• This student’s mental frame was that women are not pastors and not usually seen as reliable authorities. So he needed to explain to his congregation how to manage this different thing and then they would know how to relate to us.

• Mental frames are necessary and important, but they can also trap us. Jesus was in the business of challenging people’s mental frames about God, finances, relationships, families, and especially about outsiders.

• Jesus did that through his teaching and through his actions. One of those actions was with whom he would eat.

• Hospitality was a key mental frame for the 1st Century Hebrew. Hospitality was a code of reciprocity and allowed for the determination of strangers as friends or enemies.

• The ritual for hospitality was very specific. An invitation was usually initiated by the male head of a household. He would invite him twice. The head of the household then washed the stranger’s feet to symbolize that he was a guest now and the host would feed and protect him.

• The stranger would refuse the 1st invitation and accept the 2nd. He would stay only for the agreed upon time, and would bless the host when he left. At the end of that time the stranger would be presented to the village as a friend or foe.

• Jesus, however, practiced a radical hospitality. The table became a place for inclusion, not investigation. And Jesus broke most of the hospitality conventions.

• I want to use the story of Zaccheus, and talk with you briefly about Jesus’ table-keeping and suggest his model as a spiritual discipline for us.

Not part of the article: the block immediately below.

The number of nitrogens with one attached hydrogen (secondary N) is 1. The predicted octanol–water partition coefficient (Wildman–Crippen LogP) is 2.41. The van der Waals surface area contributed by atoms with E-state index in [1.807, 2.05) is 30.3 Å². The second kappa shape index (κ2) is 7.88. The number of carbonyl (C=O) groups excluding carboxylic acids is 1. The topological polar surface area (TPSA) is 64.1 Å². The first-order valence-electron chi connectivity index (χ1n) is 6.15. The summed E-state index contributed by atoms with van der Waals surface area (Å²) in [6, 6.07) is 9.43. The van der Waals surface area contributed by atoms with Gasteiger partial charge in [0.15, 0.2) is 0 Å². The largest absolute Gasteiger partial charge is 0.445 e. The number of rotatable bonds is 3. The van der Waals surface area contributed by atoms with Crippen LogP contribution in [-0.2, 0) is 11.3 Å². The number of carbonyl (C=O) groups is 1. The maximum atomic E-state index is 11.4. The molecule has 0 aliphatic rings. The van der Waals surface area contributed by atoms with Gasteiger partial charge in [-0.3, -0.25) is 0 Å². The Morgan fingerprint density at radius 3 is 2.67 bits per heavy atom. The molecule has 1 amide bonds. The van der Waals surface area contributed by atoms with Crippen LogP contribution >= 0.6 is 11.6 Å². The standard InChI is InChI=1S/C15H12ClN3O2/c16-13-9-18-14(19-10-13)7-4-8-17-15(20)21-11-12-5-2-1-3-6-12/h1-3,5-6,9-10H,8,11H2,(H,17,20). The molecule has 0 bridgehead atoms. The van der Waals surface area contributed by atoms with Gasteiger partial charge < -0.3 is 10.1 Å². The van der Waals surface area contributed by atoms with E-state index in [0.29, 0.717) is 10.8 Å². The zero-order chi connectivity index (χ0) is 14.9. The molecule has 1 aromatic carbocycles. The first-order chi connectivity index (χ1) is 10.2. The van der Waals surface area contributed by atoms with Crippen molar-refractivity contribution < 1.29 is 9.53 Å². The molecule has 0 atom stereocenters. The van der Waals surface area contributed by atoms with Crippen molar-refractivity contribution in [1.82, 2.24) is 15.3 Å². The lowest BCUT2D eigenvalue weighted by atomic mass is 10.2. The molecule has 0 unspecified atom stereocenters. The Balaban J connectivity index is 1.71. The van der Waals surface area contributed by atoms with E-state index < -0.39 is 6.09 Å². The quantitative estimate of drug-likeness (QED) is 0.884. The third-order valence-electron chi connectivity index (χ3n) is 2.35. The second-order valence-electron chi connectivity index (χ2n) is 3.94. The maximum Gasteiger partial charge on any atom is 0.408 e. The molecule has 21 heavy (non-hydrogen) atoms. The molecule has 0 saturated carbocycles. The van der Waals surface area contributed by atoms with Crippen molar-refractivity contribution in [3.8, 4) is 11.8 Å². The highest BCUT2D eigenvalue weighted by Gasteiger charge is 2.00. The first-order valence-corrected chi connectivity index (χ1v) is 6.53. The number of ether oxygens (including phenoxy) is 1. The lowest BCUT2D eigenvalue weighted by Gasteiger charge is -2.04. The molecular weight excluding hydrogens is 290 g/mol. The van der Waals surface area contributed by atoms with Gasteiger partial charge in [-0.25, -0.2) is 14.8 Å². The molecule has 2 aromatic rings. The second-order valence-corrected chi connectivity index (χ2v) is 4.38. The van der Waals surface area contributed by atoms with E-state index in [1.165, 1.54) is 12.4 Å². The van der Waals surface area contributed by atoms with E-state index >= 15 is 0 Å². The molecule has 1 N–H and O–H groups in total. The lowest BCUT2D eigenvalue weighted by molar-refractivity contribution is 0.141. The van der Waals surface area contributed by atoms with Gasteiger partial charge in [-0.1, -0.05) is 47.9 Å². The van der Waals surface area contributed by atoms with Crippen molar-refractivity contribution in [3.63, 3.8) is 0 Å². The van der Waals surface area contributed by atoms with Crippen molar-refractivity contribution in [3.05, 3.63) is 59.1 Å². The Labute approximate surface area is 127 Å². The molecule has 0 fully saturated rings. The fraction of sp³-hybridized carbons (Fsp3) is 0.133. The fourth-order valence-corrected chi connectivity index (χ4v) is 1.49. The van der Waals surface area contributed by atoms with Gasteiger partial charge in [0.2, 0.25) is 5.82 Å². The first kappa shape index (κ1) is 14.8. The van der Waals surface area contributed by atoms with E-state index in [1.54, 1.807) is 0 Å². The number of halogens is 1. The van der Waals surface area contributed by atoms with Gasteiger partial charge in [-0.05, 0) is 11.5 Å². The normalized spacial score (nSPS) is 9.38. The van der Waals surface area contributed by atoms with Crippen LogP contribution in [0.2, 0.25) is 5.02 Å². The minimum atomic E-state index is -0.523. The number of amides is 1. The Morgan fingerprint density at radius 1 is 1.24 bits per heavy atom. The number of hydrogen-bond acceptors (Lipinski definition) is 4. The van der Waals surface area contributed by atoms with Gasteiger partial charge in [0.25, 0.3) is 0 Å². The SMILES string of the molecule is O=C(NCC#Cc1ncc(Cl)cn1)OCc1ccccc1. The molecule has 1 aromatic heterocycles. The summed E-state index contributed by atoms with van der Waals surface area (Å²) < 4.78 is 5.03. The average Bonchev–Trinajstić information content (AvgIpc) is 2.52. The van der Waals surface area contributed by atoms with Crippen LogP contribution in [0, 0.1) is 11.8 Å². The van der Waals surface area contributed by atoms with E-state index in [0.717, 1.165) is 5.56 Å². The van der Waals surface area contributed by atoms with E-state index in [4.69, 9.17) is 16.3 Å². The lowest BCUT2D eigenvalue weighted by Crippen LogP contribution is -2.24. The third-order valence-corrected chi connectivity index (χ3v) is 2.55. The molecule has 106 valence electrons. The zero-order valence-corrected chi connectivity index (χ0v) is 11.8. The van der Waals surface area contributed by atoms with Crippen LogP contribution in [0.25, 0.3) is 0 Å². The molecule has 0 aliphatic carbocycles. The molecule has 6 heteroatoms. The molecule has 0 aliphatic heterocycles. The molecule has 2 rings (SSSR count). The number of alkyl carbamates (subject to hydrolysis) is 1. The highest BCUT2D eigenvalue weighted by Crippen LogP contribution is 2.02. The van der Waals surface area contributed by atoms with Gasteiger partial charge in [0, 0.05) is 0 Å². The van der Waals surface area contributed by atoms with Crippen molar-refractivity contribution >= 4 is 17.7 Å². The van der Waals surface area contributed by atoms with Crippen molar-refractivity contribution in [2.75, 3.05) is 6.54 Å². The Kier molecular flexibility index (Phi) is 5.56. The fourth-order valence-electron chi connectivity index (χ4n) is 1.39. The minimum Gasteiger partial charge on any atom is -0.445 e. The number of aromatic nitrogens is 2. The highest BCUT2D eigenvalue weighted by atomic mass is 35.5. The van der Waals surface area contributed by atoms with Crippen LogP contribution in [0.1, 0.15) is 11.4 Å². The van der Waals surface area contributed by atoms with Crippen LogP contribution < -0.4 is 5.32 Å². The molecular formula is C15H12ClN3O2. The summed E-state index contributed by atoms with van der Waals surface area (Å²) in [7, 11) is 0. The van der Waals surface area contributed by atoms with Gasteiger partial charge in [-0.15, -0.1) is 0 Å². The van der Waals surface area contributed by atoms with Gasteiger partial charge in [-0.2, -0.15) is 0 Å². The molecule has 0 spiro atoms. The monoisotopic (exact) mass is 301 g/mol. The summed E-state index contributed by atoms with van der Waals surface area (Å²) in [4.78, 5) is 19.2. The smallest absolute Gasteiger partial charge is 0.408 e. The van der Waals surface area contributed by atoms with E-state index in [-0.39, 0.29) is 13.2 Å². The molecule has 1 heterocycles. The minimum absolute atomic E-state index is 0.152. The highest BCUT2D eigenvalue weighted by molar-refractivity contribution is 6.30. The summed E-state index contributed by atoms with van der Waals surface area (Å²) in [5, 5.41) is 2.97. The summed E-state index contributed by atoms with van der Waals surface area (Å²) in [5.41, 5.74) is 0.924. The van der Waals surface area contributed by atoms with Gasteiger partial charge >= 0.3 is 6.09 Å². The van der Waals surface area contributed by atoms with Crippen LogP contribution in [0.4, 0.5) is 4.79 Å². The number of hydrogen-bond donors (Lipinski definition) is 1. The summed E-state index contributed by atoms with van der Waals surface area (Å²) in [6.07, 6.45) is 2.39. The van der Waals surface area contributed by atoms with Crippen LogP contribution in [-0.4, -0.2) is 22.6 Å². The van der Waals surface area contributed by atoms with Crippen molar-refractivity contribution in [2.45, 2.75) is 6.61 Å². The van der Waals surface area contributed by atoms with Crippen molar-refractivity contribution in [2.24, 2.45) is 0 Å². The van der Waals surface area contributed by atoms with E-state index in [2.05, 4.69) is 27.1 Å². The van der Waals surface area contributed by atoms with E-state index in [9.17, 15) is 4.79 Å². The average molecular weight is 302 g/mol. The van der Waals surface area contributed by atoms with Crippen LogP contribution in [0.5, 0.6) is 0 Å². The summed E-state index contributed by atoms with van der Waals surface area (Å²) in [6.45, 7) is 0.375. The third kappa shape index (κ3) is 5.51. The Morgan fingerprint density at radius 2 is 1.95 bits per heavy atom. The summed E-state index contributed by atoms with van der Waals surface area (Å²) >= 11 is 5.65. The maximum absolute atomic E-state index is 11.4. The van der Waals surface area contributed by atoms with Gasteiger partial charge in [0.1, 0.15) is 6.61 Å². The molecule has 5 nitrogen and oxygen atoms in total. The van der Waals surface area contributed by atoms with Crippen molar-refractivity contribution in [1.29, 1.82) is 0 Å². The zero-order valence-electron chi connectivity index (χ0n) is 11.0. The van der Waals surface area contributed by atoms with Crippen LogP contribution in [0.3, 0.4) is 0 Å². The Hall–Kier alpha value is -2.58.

• You know the story. It is found in Luke 19: 1-9.

• Verse 1-2: As chief tax collector, he was excluded from the Jewish community. He collaborated with the Romans. As a rich one, he had to be abusing his position to fill his personal coffers.

• Verse 3: Not only was he outsider because of his profession, but he was physically unimpressive. So much so that couldn’t see over the normal heads of persons.

• Verse 4: Zaccheus was willing to look stupid, be undignified. He didn’t want to miss out on one of the greatest things that had happened in a long, long time.
• Verse 5: Jesus invited himself to stay at his house. He took the host role and entered the house of an outsider. It would be as if you were sitting at the meeting on Friday morning and David Brandt came up and said that he was going to your house for dinner. Pretty unnerving and exciting at the same time.

• Verse 6: This was major league… for a holy man, a prophet and a healer to come to your house.

• Verse 7: This behavior of eating with sinners got Jesus in trouble over and over again. He hung out with the sinners. The outsiders. The ones mainstream could not understand or relate to. There were no mental frames except sinfulness for Jesus’ behavior.

• Mainstreamers have the status and power in a cultural group. Mainstreamers think that outcasts get there because of their own sinfulness, choices, or position in life. The status quo is not challenged, believing that it is God’s frame.

• Verse 8: Zaccheus begins his generosity before he even gets to his house. Being included did something profound in him. He repented.

• Verse 9: Jesus announces to the crowd that he is one o